Exclusion Clauses and Subrogation Waivers: The Operation of One Does Not Necessarily Impact the Other

Photo of an insurance policy contract and pen atop a desk

Scaffidi-Argentina v. Tega Homes Developments, 2021 ONCA 738 illustrates the importance of considering the terms of an insurance policy as a whole. The effect of one provision does not necessarily negate another unless the policy wording requires that result. In Tega Homes, the Ontario Court of Appeal confirms that an insurer cannot subrogate against its insured, even if coverage is excluded under the policy for the same loss.

Tega, as the project owner and developer, undertook the construction of a residential condominium development in Ottawa, Ontario. Tega retained Goodeve as its geotechnical engineering consultant and subcontractor for the project.

Tega procured project-specific wrap-up liability insurance through Temple Insurance (“Temple”). The wrap-up policy was standard form providing coverage to all contractors, subcontractors, engineering, and architectural consultants. The policy contained a standard form subrogation clause granting a right of subrogation to the insurer but waiving any subrogation rights against any insured. In essence, the insurer, on payment for a loss, is subrogated to the insured’s rights of recovery, but the insurer shall have no right of subrogation against any insured under the policy. In addition to Temple’s wrap-up policy, Goodeve obtained its own professional liability insurance for the project.

During the project, excavation work caused property damage to neighbouring landowners. The landowners commenced proceedings against the project parties including Tega and Goodeve.

Goodeve was an additional insured under the Temple policy. However, the plaintiffs’ claims against Goodeve were excluded under the policy’s professional services exclusion. Temple, through Tega, advanced a cross-claim in the litigation against Goodeve for indemnity. Goodeve moved for summary judgment to dismiss the cross-claim as being subrogation-barred.

The primary issue was whether an insured could retain the benefit of a waiver of subrogation clause in the policy if the loss was excluded from coverage. The motion judge found in favour of Goodeve, finding that the operation of the professional services exclusion did not result in Goodeve losing the waiver of the subrogation clause’s benefit.

Temple argued commercial fairness dictated the scope of the subrogation clause was only as broad as the insured’s scope of coverage. Meaning, if a loss was excluded, there was no bar to subrogating against the insured for that loss. Goodeve countered that Temple’s commercial fairness argument would render the waiver in the subrogation clause irrelevant. An insurer could never subrogate if they provide coverage – the waiver of subrogation does not apply in such circumstances in any event. In essence, it cannot be the case that a waiver of subrogation only applies when coverage is found.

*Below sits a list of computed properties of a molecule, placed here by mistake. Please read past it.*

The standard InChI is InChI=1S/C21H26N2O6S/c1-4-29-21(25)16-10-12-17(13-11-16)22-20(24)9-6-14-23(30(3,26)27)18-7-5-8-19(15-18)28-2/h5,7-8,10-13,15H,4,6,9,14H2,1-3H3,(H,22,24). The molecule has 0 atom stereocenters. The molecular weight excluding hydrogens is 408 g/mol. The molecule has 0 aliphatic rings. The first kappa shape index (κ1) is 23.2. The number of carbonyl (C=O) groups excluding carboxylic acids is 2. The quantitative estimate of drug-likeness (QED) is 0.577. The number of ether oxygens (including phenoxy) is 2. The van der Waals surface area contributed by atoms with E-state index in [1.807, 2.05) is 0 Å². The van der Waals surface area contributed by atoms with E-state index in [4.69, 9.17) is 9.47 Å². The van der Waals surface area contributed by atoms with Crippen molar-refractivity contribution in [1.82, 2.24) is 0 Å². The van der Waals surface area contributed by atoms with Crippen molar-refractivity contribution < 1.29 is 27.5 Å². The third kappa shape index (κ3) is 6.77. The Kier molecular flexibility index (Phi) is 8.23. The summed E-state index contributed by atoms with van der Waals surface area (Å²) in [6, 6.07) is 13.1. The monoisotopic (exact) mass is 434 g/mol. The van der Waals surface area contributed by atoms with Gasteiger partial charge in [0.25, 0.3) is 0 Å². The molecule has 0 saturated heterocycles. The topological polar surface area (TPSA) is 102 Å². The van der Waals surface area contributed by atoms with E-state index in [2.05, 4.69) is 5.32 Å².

The motion judge found that Temple had the ability to modify the policy wording by altering the scope of the subrogation waiver or the definition of additional insured. But they did not. It followed that Goodeve was captured under the subrogation waiver clause’s protection.

The Ontario Court of Appeal affirmed the motion judge’s decision. The Court of Appeal determined that the Temple policy was a standard form contract of adhesion – take it or leave it – where the surrounding circumstances were of less importance in interpreting the contract. There were also no agreements regarding insurance coverage between the parties. The policy had to speak for itself. It was not ambiguous. Simply put, it was agreed Goodeve was an engineering consultant and subcontractor. They were an insured as defined by the policy.

While the policy excluded professional services, it also waived any right of the insurer to subrogate against any insureds. The exclusion’s operation did not negate the benefit of the waiver of subrogation clause in favour of Goodeve. The Court of Appeal agreed with the motion judge that Temple had the chance to refine the wording of the policy to carve out an exception to exclude professional services even under the subrogation waiver clause. It was not up to the courts to restructure the commercial arrangement agreed to by the sophisticated parties.

Take Away

Tega Homes reaffirms a basic insurance law principle – an insurer cannot subrogate against its own insured. The Ontario Court of Appeal’s reasons further confirm that to be the case even when a loss is excluded under the policy. In order for an insurer to deviate from the general rule, clear wording in the policy itself evidencing that intention is required.

Tega Homes is an important reminder to insurers that a standard form policy may not be sufficient in all circumstances and the time worth considering policy wording prior to binding coverage may benefit insurers in the future in the event of a loss.